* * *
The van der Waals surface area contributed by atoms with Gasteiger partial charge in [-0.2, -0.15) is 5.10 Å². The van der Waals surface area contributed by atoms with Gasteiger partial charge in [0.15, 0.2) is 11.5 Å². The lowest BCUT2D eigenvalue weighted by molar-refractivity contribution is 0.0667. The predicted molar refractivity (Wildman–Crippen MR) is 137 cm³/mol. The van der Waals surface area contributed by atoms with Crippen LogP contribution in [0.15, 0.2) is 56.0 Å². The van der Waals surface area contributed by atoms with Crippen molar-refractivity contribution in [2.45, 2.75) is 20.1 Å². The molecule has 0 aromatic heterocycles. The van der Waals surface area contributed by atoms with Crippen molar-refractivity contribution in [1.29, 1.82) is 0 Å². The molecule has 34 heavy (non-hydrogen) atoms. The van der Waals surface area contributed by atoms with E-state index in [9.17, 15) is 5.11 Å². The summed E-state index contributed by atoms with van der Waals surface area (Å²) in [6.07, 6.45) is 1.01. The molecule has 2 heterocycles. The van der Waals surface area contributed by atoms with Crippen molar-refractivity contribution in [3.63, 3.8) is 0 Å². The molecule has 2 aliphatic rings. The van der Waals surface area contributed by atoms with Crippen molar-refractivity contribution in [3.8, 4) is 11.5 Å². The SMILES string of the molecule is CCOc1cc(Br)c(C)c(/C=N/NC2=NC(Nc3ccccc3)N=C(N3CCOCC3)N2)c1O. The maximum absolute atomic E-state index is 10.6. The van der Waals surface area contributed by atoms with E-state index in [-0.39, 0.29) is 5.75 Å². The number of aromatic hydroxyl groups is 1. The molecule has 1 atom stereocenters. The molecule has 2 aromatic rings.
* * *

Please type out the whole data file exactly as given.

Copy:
The van der Waals surface area contributed by atoms with Gasteiger partial charge in [-0.2, -0.15) is 5.10 Å². The van der Waals surface area contributed by atoms with Gasteiger partial charge in [0.15, 0.2) is 11.5 Å². The lowest BCUT2D eigenvalue weighted by molar-refractivity contribution is 0.0667. The predicted molar refractivity (Wildman–Crippen MR) is 137 cm³/mol. The van der Waals surface area contributed by atoms with Crippen LogP contribution in [0.15, 0.2) is 56.0 Å². The van der Waals surface area contributed by atoms with Crippen molar-refractivity contribution in [2.45, 2.75) is 20.1 Å². The molecule has 0 aromatic heterocycles. The van der Waals surface area contributed by atoms with Crippen molar-refractivity contribution in [1.29, 1.82) is 0 Å². The molecule has 34 heavy (non-hydrogen) atoms. The van der Waals surface area contributed by atoms with E-state index in [9.17, 15) is 5.11 Å². The summed E-state index contributed by atoms with van der Waals surface area (Å²) in [6.07, 6.45) is 1.01. The molecule has 2 heterocycles. The van der Waals surface area contributed by atoms with Crippen molar-refractivity contribution in [3.63, 3.8) is 0 Å². The molecule has 2 aliphatic rings. The van der Waals surface area contributed by atoms with Crippen molar-refractivity contribution in [3.8, 4) is 11.5 Å². The SMILES string of the molecule is CCOc1cc(Br)c(C)c(/C=N/NC2=NC(Nc3ccccc3)N=C(N3CCOCC3)N2)c1O. The maximum absolute atomic E-state index is 10.6. The van der Waals surface area contributed by atoms with E-state index in [-0.39, 0.29) is 5.75 Å². The number of aromatic hydroxyl groups is 1. The molecule has 1 atom stereocenters. The molecule has 2 aromatic rings.